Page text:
DJ and producer Andrew Weatherall died of a pulmonary embolism in a London hospital. He 56-years-old.
Weatherall has been a respected DJ since the late 1980s. He cut his teeth in the UK acid house scene, but remains best known for his work on Primal Scream’s seminal album Screamadelica.
His involvement with the band began, like everything in early-90s British music, at a rave. The band asked Weatherall to remix the song ‘I’m Losing More Than I’ll Ever Have’ from their 1989 self-titled album. The remix spawned a whole new track, called ‘Loaded’, which was the first single from 1991’s Screamadelica.
Listen: Primal Scream – Loaded
Primal Scream were so impressed with the rework that Weatherall was asked to produce the majority of the record. Weatherall’s contributions have a lot to do with Screamadelica‘s legacy as on the best records of the 1990s. There’s perhaps no other album of the era that so deftly intertwined the concurrent acid house, neo-psychedelia and alternative rock scenes.
But Weatherall’s work outside of the electronic music world didn’t end there. He’s also produced records for Beth Orton, Fuck Buttons and The Twilight Sad and remixed everyone from Bjork, My Bloody Valentine and New Order to Manic Street Preachers and James.
Weatherall turned his focus to solo material in the last decade or so. He founded the Rotters Golf Club label to release his debut solo record, The Bullet Catcher’s Apprentice, in 2006. A number of albums followed, including 2009’s A Pox on the Pioneers and 2016’s Convenanza. 2017’s Qualia is his most recent release.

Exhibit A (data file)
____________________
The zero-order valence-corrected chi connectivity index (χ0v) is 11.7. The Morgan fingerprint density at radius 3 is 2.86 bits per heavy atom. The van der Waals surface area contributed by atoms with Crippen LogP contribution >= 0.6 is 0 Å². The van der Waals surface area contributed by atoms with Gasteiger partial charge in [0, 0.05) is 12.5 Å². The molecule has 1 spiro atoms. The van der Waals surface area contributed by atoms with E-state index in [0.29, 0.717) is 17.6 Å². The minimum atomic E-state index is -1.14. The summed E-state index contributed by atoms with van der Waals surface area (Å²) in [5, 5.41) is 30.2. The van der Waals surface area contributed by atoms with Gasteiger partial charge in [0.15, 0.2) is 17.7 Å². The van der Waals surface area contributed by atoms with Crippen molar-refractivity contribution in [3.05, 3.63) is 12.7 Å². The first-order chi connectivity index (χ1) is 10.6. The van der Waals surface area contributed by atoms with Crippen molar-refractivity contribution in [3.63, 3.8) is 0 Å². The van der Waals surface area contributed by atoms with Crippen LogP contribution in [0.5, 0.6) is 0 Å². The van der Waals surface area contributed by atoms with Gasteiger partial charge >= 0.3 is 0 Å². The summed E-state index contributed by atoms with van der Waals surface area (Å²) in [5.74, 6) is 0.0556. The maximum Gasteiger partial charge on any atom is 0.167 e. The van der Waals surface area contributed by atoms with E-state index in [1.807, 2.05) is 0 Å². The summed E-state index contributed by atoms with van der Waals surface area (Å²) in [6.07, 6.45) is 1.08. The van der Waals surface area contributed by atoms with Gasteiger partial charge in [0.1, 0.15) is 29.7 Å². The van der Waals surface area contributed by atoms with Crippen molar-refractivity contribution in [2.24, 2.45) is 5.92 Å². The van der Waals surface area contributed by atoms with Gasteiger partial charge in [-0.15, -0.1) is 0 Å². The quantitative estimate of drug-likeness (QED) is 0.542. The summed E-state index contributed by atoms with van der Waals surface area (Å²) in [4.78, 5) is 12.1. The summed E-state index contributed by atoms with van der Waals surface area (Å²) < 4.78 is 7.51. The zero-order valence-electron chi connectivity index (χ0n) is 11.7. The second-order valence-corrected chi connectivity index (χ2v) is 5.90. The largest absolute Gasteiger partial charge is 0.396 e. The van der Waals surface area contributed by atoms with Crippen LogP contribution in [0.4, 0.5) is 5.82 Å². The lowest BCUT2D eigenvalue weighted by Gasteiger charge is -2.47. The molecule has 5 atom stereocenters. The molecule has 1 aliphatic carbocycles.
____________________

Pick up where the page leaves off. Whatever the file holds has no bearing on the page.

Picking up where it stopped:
Listen: Andrew Weatherall – Saturday International
In recent years Weatherall could be found hosting the monthly show Music’s Not Everyone on NTS Radio. It was a wonderful depiction of his wide ranging musical interests – you were just as likely to hear Indian classical music and krautrock as electronica and techno. We highly recommend combing through the archives.
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The Charlatans’ Tim Burgess was among those paying tribute to Weatherall in the wake of his death. “Weatherall was a font of all things amazing when it came to music,” he wrote on Twitter. “I’ll miss his enthusiasm and his ace recommendations.”
Weatherall was a font of all things amazing when it came to music. I’ll miss his enthusiasm and his ace recommendations. A good friend and inspiration to so many x x pic.twitter.com/0OEVdoaets
— Tim Burgess (@Tim_Burgess) February 17, 2020